Rick Santorum, after a 2nd place showing in Iowa, has been recently hailed as the “conservative alternative to Mitt Romney”. Conservative in what sense though? Conservative because he’s religious and seems to live the model good Christian life? Conservative because he’s a super military hawk? Conservative because he’s socially conservative? The one area he’s not conservative is in the domestic size of government sense. Conservative seems to mean many different things now a days, not all of which limit federal powers, leave people alone, oppose collectivism and spend less money.

While claiming to be a firm supporter of the 10th Amendment, the amendment which Thomas Jefferson said kept the federal government small, Santorum stated, “the idea that the only things that the states are prevented from doing are only things specifically established in the Constitution is wrong.” Perhaps he supports a different 10th Amendment than the one most actual conservatives hail. In 2005 Santorum wrote a “conservative answer” to Hillary Clinton’s It Takes a Village, which advocated for more government involvement in people’s lives. It Takes a Family: Conservatism and the Common Good plays to most conservatives’ desire and love of family values, but its assertion to take action for the “common good” should give lovers of liberty some pause. The General Welfare Clause of the Constitution is often hailed by liberals as justification for their big government programs. And just like liberals, Santorum advocates for government based solutions in his book including, but not limited to: national service (forced conscription), publicly financed trust funds for children, incentives for community investments, and economic literacy programs for every school in the country. Santorum’s support for federal education isn’t particularly shocking given his vote for President Bush’s “No Child Left Behind Act”.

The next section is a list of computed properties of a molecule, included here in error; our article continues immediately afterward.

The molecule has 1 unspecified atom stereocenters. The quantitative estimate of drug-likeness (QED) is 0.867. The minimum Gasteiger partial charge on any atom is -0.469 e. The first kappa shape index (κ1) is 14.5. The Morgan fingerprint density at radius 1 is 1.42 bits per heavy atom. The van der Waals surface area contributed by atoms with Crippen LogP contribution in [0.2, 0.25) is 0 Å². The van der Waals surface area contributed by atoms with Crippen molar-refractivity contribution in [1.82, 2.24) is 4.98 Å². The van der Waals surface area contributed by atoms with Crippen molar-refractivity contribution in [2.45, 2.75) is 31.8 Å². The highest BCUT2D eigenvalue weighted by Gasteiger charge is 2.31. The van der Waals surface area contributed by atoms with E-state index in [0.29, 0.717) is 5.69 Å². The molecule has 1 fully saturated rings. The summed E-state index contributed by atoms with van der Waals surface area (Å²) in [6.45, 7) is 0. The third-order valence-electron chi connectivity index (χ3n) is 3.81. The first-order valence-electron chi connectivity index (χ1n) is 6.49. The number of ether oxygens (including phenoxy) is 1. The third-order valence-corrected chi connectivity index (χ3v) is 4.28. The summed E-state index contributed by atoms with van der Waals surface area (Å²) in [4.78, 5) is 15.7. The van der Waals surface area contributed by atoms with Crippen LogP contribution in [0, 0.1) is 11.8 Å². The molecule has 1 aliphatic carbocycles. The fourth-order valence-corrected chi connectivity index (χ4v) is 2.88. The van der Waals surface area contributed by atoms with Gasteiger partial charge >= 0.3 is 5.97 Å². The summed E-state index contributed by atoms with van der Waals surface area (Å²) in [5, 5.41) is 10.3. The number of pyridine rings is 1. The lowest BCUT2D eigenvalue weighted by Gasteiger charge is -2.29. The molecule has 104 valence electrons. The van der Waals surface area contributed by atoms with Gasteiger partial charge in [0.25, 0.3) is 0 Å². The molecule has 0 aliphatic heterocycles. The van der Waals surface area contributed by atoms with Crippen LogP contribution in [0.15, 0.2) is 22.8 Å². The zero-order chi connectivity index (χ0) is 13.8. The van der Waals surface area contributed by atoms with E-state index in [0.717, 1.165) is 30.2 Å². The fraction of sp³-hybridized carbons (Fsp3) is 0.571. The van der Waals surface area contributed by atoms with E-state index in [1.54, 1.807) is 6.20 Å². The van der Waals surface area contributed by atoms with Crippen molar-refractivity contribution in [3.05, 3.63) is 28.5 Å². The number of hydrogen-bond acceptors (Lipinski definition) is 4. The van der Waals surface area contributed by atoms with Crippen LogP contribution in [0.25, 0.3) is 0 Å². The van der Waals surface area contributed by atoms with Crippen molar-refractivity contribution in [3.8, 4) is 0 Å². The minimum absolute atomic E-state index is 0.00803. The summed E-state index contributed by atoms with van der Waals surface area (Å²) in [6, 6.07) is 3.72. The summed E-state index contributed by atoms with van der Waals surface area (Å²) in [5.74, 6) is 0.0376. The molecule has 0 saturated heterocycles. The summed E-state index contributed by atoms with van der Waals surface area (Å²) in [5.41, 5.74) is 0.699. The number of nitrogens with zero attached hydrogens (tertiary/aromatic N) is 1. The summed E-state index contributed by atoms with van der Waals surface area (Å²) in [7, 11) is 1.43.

In 2006, Rick Santorum showed his true colors while promoting his book on NPR. Santorum told the host, “One of the criticisms I make is to what I refer to as more of a libertarianish right. You know, the left has gone so far left and the right in some respects has gone so far right that they touch each other. They come around in the circle. This whole idea of personal autonomy, well I don’t think most conservatives hold that point of view. Some do. They have this idea that people should be left alone, be able to do whatever they want to do, government should keep our taxes down and keep our regulations low, that we shouldn’t get involved in the bedroom, we shouldn’t get involved in cultural issues. You know, people should do whatever they want. Well, that is not how traditional conservatives view the world and I think most conservatives understand that individuals can’t go it alone.” Its safe to say that Rick Santorum probably doesn’t think too much of Ayn Rand or her masterpieces: The Fountainhead or Atlas Shrugged.